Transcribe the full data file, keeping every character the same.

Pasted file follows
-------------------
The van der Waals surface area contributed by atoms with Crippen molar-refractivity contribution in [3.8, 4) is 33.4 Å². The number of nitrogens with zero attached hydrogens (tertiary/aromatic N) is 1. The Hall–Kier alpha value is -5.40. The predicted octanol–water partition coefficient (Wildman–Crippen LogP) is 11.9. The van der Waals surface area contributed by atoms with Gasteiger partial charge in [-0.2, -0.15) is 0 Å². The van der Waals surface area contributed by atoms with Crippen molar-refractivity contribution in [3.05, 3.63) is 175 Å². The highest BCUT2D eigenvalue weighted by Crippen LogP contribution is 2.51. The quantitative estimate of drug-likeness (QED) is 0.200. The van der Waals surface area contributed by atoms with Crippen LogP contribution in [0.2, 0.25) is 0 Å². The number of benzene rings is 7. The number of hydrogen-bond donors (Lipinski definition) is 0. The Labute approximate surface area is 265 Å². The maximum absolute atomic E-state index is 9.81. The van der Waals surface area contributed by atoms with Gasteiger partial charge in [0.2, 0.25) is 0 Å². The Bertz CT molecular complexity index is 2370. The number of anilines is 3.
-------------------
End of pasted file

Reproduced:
The van der Waals surface area contributed by atoms with Crippen molar-refractivity contribution in [3.8, 4) is 33.4 Å². The number of nitrogens with zero attached hydrogens (tertiary/aromatic N) is 1. The Hall–Kier alpha value is -5.40. The predicted octanol–water partition coefficient (Wildman–Crippen LogP) is 11.9. The van der Waals surface area contributed by atoms with Gasteiger partial charge in [-0.2, -0.15) is 0 Å². The van der Waals surface area contributed by atoms with Crippen molar-refractivity contribution in [3.05, 3.63) is 175 Å². The highest BCUT2D eigenvalue weighted by Crippen LogP contribution is 2.51. The quantitative estimate of drug-likeness (QED) is 0.200. The van der Waals surface area contributed by atoms with Crippen LogP contribution in [0.2, 0.25) is 0 Å². The number of benzene rings is 7. The number of hydrogen-bond donors (Lipinski definition) is 0. The Labute approximate surface area is 265 Å². The maximum absolute atomic E-state index is 9.81. The van der Waals surface area contributed by atoms with Gasteiger partial charge in [0.2, 0.25) is 0 Å². The Bertz CT molecular complexity index is 2370. The number of anilines is 3.